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07 Sep 2018 00:00
Swiss role: Work from Denise Bertschi’s exhibition Neutrality as an Agent is part of the programme celebrating Pro Helvetia’s 20-year presence in South Africa. (Photo: Renata Larroyd)
This year marks the 20-year anniversary of the South African liaison office for Pro Helvetia, the Swiss arts council. This anniversary coincides with their office anniversaries in Cairo (30 years) and New Delhi (20 years).
To celebrate this, Pro Helvetia is hosting a month-long programme in Johannesburg, Cape Town and Durban to showcase the fruits of intercultural exchange and transnational collaboration.
Mandated and funded by the Swiss Confederation, Pro Helvetia plays the auxiliary role of promoting cultural exchange between Switzerland and parts of the world that are outside of the Anglo-European and North American regions.
Through these offices, the arts council offers artistic practitioners — choreographers, fine artists, musicians, authors, artists, researchers and curators — opportunities to cultivate their craft by providing a platform for research, outreach, exchange of knowledge with other artists and organic collaboration.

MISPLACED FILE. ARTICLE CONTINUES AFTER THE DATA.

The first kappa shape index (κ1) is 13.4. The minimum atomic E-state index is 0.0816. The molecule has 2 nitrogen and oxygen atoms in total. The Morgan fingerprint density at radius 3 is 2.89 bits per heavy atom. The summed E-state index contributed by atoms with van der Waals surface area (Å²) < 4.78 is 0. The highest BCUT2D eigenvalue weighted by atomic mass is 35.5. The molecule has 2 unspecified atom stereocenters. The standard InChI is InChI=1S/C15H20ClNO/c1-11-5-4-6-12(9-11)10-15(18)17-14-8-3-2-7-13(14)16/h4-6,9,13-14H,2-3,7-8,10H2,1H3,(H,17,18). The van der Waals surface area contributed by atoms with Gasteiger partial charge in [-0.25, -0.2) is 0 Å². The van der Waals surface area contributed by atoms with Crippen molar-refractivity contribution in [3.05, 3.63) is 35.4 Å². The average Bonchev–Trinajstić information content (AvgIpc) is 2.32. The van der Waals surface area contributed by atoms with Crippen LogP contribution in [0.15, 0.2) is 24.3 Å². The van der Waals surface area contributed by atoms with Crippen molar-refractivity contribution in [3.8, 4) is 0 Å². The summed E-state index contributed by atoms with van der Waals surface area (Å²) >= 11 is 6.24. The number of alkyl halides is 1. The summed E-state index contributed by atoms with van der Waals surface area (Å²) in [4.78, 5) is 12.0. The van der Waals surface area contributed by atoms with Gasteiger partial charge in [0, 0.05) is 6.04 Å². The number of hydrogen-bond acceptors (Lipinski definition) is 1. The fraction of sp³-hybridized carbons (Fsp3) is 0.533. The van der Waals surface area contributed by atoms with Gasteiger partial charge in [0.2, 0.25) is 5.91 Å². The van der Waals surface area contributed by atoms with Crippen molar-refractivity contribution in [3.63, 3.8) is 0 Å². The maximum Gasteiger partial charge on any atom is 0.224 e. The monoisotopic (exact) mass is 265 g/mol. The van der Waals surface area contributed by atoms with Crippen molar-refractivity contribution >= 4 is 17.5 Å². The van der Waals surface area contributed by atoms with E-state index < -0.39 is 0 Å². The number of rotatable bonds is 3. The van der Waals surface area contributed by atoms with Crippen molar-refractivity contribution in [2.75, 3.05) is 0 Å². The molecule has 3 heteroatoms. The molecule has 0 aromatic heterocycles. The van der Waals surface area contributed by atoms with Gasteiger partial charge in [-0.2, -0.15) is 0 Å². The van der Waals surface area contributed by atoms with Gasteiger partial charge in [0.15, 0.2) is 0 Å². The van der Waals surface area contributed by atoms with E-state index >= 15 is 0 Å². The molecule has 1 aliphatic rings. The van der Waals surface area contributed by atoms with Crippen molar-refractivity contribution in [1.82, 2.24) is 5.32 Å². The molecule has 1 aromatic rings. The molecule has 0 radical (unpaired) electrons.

In 1998, a camp was set up in Cape Town to facilitate an international exchange of arts and culture between Switzerland and Southern Africa. The council believes arts and culture have the power to develop intercultural exchange, connect remote communities and expand the reach of artists. It is for this reason that collaboration is one of its major keystones.
Joseph Gaylard, the head of Pro Helvetia Johannesburg, says: “At a sort of macro level, I think that we live in [such] an increasingly connected world that it makes sense for people in the same field — whether in law, engineering, finance — to be working across different national contexts generally more and more. And because there’s a significant part of the arts that isn’t necessarily driven by emotional interest, there’s a need for external support. I think organisations like Pro Helvetia and art councils in general can play an important role in making those sorts of transnational collaborations possible in the arts.”
Gaylard highlights the manner in which Pro Helvetia has elected to function in the Southern Africa region.
“Only local people are employed in the international offices of the organisation, so the team here is entirely drawn from Southern Africa. I think that approach is based on an understanding that local people are best positioned to really work with relevant networks in the local context.
“In principle, we seek to respond to the needs and desires of local partners and seek to avoid imposing work that people may feel is irrelevant. We’re really seeking to develop over time nurtured partnerships with a mutual interest and benefit, where we can engage with each other at a sort of eye level. I think that’s been important in the way Pro Helvetia works.”
Although this solves the issue of being labelled parachute aid, playing the role of facilitator and funder is not without challenges. An important factor that the liaison offices have to be aware of is remembering to serve the artist before the organisation.